By the time M arrived, I was a seasoned preemie parent, but I had two children with special needs. J’s team became M’s team too. By that point, we had a physical therapist, a speech therapist, and an entire preschool that specialized in developmental delays to support us. Now, I look back and see these people as prayers answered.

I believe early intervention is crucial for preemies because the flexibility of a young brain allows for a baby or toddler to rewire around damage done by being born so early. Some of my friends have opted out of therapy, believing that children will catch up on their own, and some of them have been frustrated by a therapist’s recommendations. But, my experience has been that the women who worked with my children didn’t just support and encourage my babies; they saved me. At a time in my life when I spent many months trapped in hospitals and at home with tiny babies, our therapists became my friends, and in those early years, only my husband and I knew our children better than they did. Before I had preemies, I never could have imagined the love that people outside our family would give our babies.

Last week, I showed J a photo of himself and his sister with their physical therapist, who saw our family every week for 3.5 years. He asked who she was, and I almost cried when he told me he didn’t remember her, though it means she did her job well. We are so fortunate that a baby given his odds has no memory of all those hours we spent in therapy together. Now, I am the only bearer of that history, all those memories are all my own. But, isn’t that what we all worked so hard to accomplish? J’s team of therapists, teachers, and social workers worked with me toward a life for J where he knows nothing of all his challenges and he runs and plays and laughs and talks with all the other kids his age.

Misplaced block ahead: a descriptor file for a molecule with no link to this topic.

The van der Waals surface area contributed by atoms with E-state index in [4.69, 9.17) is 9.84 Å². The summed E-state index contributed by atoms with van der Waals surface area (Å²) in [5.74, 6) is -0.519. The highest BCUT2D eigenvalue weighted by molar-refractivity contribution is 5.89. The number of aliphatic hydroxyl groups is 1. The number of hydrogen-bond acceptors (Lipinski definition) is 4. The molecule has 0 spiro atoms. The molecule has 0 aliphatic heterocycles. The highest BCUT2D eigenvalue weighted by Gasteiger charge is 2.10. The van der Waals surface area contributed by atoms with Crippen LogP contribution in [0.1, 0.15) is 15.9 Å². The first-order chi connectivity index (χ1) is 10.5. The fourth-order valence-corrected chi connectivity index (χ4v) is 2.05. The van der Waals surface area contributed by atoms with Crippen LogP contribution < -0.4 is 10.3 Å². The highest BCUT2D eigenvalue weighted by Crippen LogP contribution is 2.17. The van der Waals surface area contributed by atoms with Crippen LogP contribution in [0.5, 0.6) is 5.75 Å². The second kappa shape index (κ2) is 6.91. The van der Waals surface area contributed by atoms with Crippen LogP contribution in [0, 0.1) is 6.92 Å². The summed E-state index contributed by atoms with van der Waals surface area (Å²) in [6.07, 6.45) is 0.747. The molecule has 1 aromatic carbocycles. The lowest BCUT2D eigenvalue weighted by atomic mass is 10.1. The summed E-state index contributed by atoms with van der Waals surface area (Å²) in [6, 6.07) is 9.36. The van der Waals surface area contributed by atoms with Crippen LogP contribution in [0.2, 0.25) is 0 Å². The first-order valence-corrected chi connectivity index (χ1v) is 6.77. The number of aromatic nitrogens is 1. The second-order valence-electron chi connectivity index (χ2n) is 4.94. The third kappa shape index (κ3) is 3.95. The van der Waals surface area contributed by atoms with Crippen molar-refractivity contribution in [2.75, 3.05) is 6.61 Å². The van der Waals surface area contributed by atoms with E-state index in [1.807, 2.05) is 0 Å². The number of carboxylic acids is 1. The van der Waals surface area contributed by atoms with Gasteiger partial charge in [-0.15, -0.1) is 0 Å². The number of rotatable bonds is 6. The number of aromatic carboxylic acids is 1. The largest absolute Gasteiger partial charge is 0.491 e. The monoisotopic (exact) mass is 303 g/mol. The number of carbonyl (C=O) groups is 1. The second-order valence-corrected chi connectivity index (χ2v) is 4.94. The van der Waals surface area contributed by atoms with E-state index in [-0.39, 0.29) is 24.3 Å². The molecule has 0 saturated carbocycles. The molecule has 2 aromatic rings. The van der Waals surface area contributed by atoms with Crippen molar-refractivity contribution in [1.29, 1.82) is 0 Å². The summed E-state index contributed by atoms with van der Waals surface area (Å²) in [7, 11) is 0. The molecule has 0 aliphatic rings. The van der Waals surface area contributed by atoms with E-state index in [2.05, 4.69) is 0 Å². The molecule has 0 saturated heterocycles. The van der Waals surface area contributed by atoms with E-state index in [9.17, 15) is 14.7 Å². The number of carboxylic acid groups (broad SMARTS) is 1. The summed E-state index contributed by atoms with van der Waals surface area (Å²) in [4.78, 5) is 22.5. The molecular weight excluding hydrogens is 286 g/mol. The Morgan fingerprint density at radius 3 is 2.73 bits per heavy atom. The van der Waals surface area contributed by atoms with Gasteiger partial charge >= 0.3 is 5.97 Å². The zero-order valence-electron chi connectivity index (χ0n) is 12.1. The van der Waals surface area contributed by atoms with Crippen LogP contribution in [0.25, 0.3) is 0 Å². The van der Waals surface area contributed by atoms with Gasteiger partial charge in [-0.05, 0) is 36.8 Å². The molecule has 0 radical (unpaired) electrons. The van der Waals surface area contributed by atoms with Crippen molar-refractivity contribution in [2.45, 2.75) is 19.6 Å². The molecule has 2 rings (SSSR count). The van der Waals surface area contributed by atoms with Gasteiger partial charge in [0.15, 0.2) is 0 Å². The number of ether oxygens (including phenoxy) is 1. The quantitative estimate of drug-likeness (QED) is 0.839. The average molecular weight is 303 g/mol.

The words “thank you” don’t even begin to do it justice.

Summer Hill-Vinson About Summer Hill-Vinson

Summer (MS) delivered her son 14 weeks early in July 2010 as a result of preterm labor, and he was in the NICU for 3 months. She unexpectedly developed severe preeclampsia with her daughter, almost had her in another state while on vacation, and delivered her 11 weeks premature in January 2013. Both babies weighed 2.5 pounds, and they were in the same NICU for a combined 150 days. Summer, a journalism instructor, is writing a book about her family's NICU years.

Comments

  1. Brenda Joslin says:

    Thank you for such a beautiful article. It’s nice to see how many others love Kim. Our twin grandsons have been with her for 5 years and we love her so much. I have to admit your article brought tears to my eyes and my daughter said the same thing. Thank you for writing about the struggles of prematurity but also the helpful and loving people we meet in our children’s time of need. Good Bless you and your family.

    • Thanks so much, Brenda! I stumbled into a community of therapists, medical professionals, and other parents who gave me so many blessings. It’s amazing when you’re in a difficult place to find such compassionate and loving people!